Canola showcased at College Station field day
“I have seen it handle heavier soils, but I would not pick low-lying areas.”
Neely gave a presentation on insects and diseases affecting canola production in Texas. Aphids can be a problem, particularly the cabbage aphid. Farmers are advised to scout fields often and to open buds when scouting, he said.
The diamondback moth is another pest to be aware of, he said. The three-quarter-inch green larvae often appear in the fall and are found crawling on the canola leaves. They later mature into a moth with a diamond pattern and are easy to spot.
Canola field trial varieties at the Texas A&M University farm, serve as a teaching and research platform for the Texas A&M AgriLife Extension Service and Texas A&M AgriLife Research. (Texas A&M AgriLife Extension Service photo by Blair Fannin)
“The diamondback moth is a very common canola pest,” he said. “In the fall, they mostly eat holes in leaves and generally have little impact on yield; however, during winter months they migrate down into the crown and can reduce stands if plants are stressed by cold or drought.”
If using an insecticide, Neely recommended treating at the high end of the labeled insecticide rates as diamondback moth larvae are known for developing insecticide resistance.
Heath Sanders, canola agronomist with the Great Plains Canola Association, Stillwater, Okla., kicked off the program with an overview of basic canola agronomics and life cycle. He said canola was developed in the 1970s.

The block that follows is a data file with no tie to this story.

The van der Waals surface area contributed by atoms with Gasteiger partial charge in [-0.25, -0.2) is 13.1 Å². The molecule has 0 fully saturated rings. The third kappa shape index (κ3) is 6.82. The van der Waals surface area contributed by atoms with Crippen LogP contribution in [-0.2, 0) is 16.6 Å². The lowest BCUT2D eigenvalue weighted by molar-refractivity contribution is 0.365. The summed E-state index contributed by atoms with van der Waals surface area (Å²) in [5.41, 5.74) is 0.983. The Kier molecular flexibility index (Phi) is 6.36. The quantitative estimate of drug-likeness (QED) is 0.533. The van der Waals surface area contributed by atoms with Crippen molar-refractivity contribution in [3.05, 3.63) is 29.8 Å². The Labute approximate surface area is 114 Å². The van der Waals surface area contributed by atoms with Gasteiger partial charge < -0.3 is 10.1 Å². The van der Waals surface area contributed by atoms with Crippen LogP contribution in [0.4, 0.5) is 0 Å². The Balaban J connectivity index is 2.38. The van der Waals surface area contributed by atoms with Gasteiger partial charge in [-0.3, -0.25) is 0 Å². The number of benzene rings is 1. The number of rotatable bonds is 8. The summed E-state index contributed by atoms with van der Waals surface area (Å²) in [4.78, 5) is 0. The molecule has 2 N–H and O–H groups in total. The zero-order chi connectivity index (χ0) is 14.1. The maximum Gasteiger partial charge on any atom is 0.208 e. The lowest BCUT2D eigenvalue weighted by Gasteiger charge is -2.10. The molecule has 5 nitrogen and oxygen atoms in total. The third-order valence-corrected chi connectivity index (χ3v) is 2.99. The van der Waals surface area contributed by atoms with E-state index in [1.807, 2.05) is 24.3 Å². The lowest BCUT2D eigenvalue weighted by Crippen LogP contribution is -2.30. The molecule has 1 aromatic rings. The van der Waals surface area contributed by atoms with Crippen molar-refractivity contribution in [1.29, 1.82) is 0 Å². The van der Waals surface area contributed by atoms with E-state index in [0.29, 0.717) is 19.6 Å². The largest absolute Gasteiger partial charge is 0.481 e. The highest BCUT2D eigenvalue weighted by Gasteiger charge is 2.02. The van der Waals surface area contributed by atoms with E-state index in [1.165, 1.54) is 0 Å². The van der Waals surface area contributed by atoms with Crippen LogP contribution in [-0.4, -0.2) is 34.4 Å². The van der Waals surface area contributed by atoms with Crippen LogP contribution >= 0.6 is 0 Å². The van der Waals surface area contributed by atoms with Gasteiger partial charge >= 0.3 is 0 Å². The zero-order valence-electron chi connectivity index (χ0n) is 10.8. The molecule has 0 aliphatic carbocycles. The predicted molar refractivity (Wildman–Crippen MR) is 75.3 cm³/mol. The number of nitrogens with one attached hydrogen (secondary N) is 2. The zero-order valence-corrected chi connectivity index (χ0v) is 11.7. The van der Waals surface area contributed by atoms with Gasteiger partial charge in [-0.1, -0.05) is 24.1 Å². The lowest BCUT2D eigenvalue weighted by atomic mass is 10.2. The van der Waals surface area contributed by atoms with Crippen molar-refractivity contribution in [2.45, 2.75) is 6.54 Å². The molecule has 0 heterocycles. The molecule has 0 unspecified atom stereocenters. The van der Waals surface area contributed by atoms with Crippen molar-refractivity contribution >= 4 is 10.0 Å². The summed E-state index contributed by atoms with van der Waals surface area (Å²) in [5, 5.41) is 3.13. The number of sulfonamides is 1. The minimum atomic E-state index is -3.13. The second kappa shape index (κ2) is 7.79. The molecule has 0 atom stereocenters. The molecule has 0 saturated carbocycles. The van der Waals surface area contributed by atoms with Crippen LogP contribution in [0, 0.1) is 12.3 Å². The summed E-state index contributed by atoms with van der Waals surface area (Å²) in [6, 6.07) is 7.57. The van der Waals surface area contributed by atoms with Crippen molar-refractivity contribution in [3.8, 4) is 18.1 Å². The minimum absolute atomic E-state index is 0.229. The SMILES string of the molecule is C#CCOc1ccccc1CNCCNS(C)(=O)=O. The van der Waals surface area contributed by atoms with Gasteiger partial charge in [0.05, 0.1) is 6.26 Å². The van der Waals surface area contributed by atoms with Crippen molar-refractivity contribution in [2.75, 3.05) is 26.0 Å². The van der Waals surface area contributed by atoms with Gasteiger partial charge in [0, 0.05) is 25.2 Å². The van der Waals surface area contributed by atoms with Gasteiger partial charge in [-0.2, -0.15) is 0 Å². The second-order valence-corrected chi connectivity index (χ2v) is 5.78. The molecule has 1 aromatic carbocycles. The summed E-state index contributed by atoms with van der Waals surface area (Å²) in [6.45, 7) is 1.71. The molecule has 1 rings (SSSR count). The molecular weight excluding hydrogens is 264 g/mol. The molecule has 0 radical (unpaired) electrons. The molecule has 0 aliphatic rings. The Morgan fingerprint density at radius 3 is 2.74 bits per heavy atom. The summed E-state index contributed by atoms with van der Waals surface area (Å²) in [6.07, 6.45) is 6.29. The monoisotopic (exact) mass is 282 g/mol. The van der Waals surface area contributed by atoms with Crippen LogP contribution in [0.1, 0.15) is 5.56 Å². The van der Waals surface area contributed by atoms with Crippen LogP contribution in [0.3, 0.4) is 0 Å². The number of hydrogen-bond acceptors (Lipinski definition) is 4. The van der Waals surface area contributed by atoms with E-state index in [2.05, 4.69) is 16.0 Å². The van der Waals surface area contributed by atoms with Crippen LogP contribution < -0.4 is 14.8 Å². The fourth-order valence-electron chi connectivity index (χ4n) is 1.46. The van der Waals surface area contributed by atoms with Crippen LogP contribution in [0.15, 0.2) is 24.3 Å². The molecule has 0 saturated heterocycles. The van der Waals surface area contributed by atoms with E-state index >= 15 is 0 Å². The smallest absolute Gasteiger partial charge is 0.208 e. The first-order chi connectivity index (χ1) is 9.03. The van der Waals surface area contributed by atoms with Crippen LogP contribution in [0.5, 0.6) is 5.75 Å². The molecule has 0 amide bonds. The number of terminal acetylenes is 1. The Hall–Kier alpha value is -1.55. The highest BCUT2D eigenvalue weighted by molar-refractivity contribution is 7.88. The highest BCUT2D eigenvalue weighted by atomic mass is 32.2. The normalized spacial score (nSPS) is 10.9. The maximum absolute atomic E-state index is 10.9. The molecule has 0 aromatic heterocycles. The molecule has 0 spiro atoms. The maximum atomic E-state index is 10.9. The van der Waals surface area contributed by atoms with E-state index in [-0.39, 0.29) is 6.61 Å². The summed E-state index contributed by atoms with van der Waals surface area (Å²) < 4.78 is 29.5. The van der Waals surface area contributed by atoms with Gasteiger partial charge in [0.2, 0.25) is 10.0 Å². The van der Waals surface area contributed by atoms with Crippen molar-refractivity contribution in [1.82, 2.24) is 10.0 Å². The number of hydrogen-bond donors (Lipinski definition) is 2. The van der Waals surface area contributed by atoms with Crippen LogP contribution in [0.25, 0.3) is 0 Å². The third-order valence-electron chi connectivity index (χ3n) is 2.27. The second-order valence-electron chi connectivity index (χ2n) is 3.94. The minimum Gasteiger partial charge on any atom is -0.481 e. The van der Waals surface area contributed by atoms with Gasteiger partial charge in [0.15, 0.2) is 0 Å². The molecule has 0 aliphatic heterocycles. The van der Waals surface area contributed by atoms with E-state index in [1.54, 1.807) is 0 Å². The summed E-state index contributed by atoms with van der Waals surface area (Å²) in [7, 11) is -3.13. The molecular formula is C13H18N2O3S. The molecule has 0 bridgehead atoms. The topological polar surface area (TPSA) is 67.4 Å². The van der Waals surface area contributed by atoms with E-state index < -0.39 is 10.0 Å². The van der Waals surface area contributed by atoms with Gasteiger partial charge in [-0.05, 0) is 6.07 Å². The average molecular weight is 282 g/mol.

“Canola is one of the healthiest oils you can get,” he said.
Sanders said canola is a special type of oilseed from the rape plant that has less than 2 percent erucic acid and contains 6 percent saturated fat. There is market demand for healthy oil and profitability as prices have remained steady.
There are also rotation benefits when incorporating canola production in with winter wheat, he said.
“We are growing winter canola (in Oklahoma), but for portions of South Texas spring canola may be a better fit,” he said.
Before planting canola, Sanders advised producers to take a soil sample and have a soil test completed.
“Optimal yields can be achieved when soil pH is between 6 and 7,” he said. “Yield may be reduced by pH below 5.5.”
Sanders said canola thrives on nitrogen and the influence of fertility is an important factor.
Gene Neuens, a field representative from Producers Cooperative Oil Mill in Oklahoma City, also spoke about canola marketing at the field day. The Oklahoma City Co-op, along with ADM in Lubbock, will serve as the two closest oilseed crushers for Texas canola.
Other speakers included Mike Stamm, Kansas State canola breeder; Josh Bushong, Oklahoma State University, canola Extension specialist; and Eric Castner, DuPont Representative.
For more information on canola, visit http://varietytesting.tamu.edu/oilseed.